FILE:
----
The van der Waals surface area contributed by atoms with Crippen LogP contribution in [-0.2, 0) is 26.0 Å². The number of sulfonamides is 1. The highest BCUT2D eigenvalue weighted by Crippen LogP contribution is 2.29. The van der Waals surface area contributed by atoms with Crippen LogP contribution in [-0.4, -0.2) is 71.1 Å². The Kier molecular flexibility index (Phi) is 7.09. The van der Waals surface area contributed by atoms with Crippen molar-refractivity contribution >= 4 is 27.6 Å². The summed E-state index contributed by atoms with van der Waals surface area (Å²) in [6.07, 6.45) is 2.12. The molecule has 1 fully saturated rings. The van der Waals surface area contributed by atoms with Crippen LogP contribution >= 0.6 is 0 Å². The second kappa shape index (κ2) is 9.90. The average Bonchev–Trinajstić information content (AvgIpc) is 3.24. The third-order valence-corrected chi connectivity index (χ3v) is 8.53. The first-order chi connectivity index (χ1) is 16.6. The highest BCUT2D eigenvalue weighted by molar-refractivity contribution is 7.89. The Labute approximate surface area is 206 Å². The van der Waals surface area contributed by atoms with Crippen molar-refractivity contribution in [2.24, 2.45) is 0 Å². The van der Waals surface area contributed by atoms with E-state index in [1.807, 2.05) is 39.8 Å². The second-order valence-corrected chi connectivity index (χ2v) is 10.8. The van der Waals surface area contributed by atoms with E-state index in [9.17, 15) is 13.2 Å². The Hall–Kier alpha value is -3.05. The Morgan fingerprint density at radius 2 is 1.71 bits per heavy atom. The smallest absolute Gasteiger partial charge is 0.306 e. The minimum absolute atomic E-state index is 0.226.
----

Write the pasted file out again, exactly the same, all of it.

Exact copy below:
The van der Waals surface area contributed by atoms with Crippen LogP contribution in [-0.2, 0) is 26.0 Å². The number of sulfonamides is 1. The highest BCUT2D eigenvalue weighted by Crippen LogP contribution is 2.29. The van der Waals surface area contributed by atoms with Crippen LogP contribution in [-0.4, -0.2) is 71.1 Å². The Kier molecular flexibility index (Phi) is 7.09. The van der Waals surface area contributed by atoms with Crippen molar-refractivity contribution >= 4 is 27.6 Å². The summed E-state index contributed by atoms with van der Waals surface area (Å²) in [6.07, 6.45) is 2.12. The molecule has 1 fully saturated rings. The van der Waals surface area contributed by atoms with Crippen LogP contribution >= 0.6 is 0 Å². The second kappa shape index (κ2) is 9.90. The average Bonchev–Trinajstić information content (AvgIpc) is 3.24. The third-order valence-corrected chi connectivity index (χ3v) is 8.53. The first-order chi connectivity index (χ1) is 16.6. The highest BCUT2D eigenvalue weighted by molar-refractivity contribution is 7.89. The Labute approximate surface area is 206 Å². The van der Waals surface area contributed by atoms with Crippen molar-refractivity contribution in [2.24, 2.45) is 0 Å². The van der Waals surface area contributed by atoms with E-state index in [1.807, 2.05) is 39.8 Å². The second-order valence-corrected chi connectivity index (χ2v) is 10.8. The van der Waals surface area contributed by atoms with E-state index in [9.17, 15) is 13.2 Å². The Hall–Kier alpha value is -3.05. The Morgan fingerprint density at radius 2 is 1.71 bits per heavy atom. The smallest absolute Gasteiger partial charge is 0.306 e. The minimum absolute atomic E-state index is 0.226.